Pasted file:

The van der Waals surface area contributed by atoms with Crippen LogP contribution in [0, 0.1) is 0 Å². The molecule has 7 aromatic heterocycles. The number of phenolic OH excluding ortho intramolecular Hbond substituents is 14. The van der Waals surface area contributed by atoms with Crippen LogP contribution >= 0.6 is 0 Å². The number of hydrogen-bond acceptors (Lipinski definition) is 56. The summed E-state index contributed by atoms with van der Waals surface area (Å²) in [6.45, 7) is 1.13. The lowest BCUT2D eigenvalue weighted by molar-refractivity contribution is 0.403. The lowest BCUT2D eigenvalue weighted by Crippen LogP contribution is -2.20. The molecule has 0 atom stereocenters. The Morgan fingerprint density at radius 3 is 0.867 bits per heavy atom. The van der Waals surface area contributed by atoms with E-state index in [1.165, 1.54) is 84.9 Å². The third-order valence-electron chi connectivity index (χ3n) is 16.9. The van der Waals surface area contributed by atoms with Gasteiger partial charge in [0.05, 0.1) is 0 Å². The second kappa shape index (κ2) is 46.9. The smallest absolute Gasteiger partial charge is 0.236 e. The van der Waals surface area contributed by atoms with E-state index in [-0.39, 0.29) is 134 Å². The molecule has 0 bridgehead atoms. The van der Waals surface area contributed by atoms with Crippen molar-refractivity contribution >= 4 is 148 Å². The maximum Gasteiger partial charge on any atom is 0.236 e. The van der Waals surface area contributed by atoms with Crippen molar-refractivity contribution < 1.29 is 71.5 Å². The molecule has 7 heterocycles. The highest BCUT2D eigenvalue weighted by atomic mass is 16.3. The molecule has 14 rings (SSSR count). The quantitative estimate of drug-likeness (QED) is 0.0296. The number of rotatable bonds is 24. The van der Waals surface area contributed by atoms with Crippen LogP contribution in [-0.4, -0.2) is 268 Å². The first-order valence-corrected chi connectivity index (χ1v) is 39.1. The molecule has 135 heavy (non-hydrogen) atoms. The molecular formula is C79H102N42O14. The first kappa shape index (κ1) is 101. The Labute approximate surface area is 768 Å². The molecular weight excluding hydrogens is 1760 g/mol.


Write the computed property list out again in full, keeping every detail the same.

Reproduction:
The van der Waals surface area contributed by atoms with Crippen LogP contribution in [0, 0.1) is 0 Å². The molecule has 7 aromatic heterocycles. The number of phenolic OH excluding ortho intramolecular Hbond substituents is 14. The van der Waals surface area contributed by atoms with Crippen LogP contribution >= 0.6 is 0 Å². The number of hydrogen-bond acceptors (Lipinski definition) is 56. The summed E-state index contributed by atoms with van der Waals surface area (Å²) in [6.45, 7) is 1.13. The lowest BCUT2D eigenvalue weighted by molar-refractivity contribution is 0.403. The lowest BCUT2D eigenvalue weighted by Crippen LogP contribution is -2.20. The molecule has 0 atom stereocenters. The Morgan fingerprint density at radius 3 is 0.867 bits per heavy atom. The van der Waals surface area contributed by atoms with E-state index in [1.165, 1.54) is 84.9 Å². The third-order valence-electron chi connectivity index (χ3n) is 16.9. The van der Waals surface area contributed by atoms with Gasteiger partial charge in [0.05, 0.1) is 0 Å². The second kappa shape index (κ2) is 46.9. The smallest absolute Gasteiger partial charge is 0.236 e. The van der Waals surface area contributed by atoms with E-state index in [-0.39, 0.29) is 134 Å². The molecule has 0 bridgehead atoms. The van der Waals surface area contributed by atoms with Crippen molar-refractivity contribution >= 4 is 148 Å². The maximum Gasteiger partial charge on any atom is 0.236 e. The van der Waals surface area contributed by atoms with Crippen molar-refractivity contribution < 1.29 is 71.5 Å². The molecule has 7 heterocycles. The highest BCUT2D eigenvalue weighted by atomic mass is 16.3. The molecule has 14 rings (SSSR count). The quantitative estimate of drug-likeness (QED) is 0.0296. The number of rotatable bonds is 24. The van der Waals surface area contributed by atoms with Crippen LogP contribution in [-0.4, -0.2) is 268 Å². The first-order valence-corrected chi connectivity index (χ1v) is 39.1. The molecule has 135 heavy (non-hydrogen) atoms. The molecular formula is C79H102N42O14. The first kappa shape index (κ1) is 101. The Labute approximate surface area is 768 Å². The molecular weight excluding hydrogens is 1760 g/mol.